In the Eastern Pacific (EPAC) and the Central Pacific was just the opposite and tropical cyclone activity was extremely busy. The Pacific had weak vertical shear, and unstable air, the Pacific was the busiest in several decades. The East & Central Pacific had 6 tropical storms and 16 hurricanes, nine of them majors. Mexico was hit several times, Hurricane Odile being the worst. Hurricane Odile made landfall near Cabo San Lucas with winds of 125 mph. Even Hawaii was threatened by 3 tropical cyclones, with Hurricane Ana just south of the Big Island. Hawaii was also hit by Hurricane Iselle, the first hurricane for Hawaii to have landfall since Hurricane Iniki in 1992.

Not to be outdone, the Western Pacific also is having a very busy season. In fact Tropical Depression Twenty Two-W is forecast to be a Typhoon and possibly may hit the Philippines (again). As of this date, the Western Pacific has had 21 named storms, 10 Typhoons, seven of them Super Typhoons (unofficially). The strongest was Super Typhoon Vongfong with maximum sustained winds of 130 MPH. Note: Once Vongfong had moved into the are of the Philippines, PAGASA (Philippine Atmospheric, Geophysical and Astronomical Services Administration) Vongfong was now under the authority of the Phillipines and renamed Ompong.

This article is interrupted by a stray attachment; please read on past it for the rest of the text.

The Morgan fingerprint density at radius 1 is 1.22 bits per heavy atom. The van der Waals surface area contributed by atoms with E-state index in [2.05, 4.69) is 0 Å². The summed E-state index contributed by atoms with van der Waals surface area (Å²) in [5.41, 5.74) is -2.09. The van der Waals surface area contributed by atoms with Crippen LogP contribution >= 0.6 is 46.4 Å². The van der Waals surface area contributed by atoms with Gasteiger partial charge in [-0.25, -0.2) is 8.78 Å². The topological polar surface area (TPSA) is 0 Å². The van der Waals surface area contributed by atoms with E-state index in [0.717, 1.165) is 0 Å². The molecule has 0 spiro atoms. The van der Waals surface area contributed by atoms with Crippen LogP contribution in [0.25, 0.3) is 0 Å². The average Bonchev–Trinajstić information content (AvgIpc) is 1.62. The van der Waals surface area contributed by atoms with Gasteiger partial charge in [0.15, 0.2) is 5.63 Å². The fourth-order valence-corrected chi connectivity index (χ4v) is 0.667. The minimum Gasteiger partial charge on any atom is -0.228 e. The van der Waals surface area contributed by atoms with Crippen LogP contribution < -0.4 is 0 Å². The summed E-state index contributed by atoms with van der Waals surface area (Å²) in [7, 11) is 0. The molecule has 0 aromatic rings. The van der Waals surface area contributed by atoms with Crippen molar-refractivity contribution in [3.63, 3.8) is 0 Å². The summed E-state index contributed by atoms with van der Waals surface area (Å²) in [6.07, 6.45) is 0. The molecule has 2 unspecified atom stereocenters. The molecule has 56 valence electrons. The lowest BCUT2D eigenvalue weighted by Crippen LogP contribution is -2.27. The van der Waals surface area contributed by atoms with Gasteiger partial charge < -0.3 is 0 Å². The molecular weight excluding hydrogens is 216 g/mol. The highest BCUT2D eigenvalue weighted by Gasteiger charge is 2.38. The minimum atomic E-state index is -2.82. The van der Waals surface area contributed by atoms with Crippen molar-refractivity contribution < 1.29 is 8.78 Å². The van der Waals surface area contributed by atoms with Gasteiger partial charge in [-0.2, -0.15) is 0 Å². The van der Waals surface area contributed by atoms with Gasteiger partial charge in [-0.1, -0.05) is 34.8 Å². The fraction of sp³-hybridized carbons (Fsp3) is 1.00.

Hurricane Earl, TS Fiona, and now TD Nine

Since this is the peak of the Hurricane season the tropics are hot and the trains of storm keep coming off the coast of Africa.
Hurricane Earl is now down to a Category 3 storm and the east coast from NC to Nova Scotia may get some effects from Earl. Earl is over very warm waters and also has a very good Cirrus outflow in a directions with the exception of the south, but Earl is now experiencing some SW vertical shear of 15-20 knots. There is also some mid to upper level dry air which is wrapping around portions of the storm. This should continue for 36 to 48 hours, but after that Earl will be over some cooler SST’s and this should begin to drop the intensity levels. The forecast is for Earl to be extratropical within 96 hours.

Tropical Fiona has become better organized today. Fiona looks much better with the exception of mid level dry air in the northern quadrant. The forecast for Fiona also better than yesterday which has Fiona dissipating in 48 hours. Most of the latest guidance now believe that Fiona will be a hurricane short term – possibly as soon a late tomorrow even though Fiona is going though some moderate shear. Soon after, there will strong northeasterly shear, mostly due to strong upper level winds associated from Earl. The pattern in a few days has Fiona rapidly weakening.